On March 30, the Orwells headlined a sold out show at the Regent in Los Angeles. This is the only show I've ever been to where opening acts No Parents and The Walters have frontmen, who, in a similarly arrogant style, matched the self-indulgent, over-the-top theatrics exhibited by the Orwells' lead singer Mario Cuomo.
While I wasn't too keen on this performance, I think this is one of the most interesting band and fan dynamics I've seen yet. There was a mutual connection between Orwells frontman, Cuomo, and the crazed fangirls from the crowd. Cuomo could tell the fans aggressively to shut up, even swearing at them, and the fans would in turn become more alive, feeding into this frenzy.
Regardless of whether it's just his personality, or a tactic of reverse psychology to illicit the crowd's excitement, his performance of a disdainful, arrogant character drew the audience in. Cuomo stage presence cemented (and arguably saved) the performance. His theatrical fits of passion brought the grit these songs needed to become alive and electrifying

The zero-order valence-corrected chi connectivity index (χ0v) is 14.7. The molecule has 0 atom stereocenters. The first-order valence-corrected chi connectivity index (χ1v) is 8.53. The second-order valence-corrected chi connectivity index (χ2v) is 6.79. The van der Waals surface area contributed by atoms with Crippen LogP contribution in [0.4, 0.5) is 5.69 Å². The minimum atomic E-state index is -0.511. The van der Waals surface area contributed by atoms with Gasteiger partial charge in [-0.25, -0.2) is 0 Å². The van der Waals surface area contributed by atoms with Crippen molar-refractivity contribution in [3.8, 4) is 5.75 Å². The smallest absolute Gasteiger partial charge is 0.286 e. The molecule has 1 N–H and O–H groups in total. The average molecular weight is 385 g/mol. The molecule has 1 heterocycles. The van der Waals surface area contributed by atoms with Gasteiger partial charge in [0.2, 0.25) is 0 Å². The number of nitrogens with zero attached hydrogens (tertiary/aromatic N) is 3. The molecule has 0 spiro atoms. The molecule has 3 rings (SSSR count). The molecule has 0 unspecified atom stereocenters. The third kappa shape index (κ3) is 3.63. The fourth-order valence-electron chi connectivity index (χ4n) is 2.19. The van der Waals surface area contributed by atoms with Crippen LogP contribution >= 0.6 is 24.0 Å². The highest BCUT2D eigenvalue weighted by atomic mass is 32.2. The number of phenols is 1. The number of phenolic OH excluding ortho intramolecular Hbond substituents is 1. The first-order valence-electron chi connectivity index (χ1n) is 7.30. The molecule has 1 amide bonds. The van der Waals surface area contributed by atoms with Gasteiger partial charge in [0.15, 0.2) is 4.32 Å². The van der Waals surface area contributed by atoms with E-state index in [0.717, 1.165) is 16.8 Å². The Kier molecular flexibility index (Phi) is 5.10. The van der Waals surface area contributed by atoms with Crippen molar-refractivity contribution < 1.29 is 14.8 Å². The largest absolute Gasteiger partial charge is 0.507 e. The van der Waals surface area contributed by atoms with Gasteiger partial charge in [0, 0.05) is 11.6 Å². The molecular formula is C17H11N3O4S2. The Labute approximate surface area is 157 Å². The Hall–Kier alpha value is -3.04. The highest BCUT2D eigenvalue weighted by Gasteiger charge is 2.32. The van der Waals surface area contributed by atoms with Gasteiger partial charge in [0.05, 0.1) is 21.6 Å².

Their performance was grimy, loud, raucous and imperfect, the foundational components of punk rock. Though they executed most songs well, none from new album, Terrible Human Being, were memorable, as there wasn't much range in instrumentation or vocals. There were some notable songs which consisted of "Dirty Sheets," "Gotta Get Down" and "Blood Bubbles," all oldies from prior albums.
The Orwells are young and impassioned. I see improvement in this band's future, and hopefully it's in the realm of becoming more refined cohesively. I also found it striking how there was a lack of some sort of female presence, as the night's line up only consisted of male performers. With no representation, each band's set only seemed to solidify a sense of male dominance in the rock scene, an issue that could definitely use some improvement.
Overall, the Orwells' rambunctious Chicago suburban spirit reiterates a common trope of rock band origin stories: sick of the burbs, angsty kids take up music as a way to vent, and eventually escape the confines of a small town.
Photos by Whitney Levine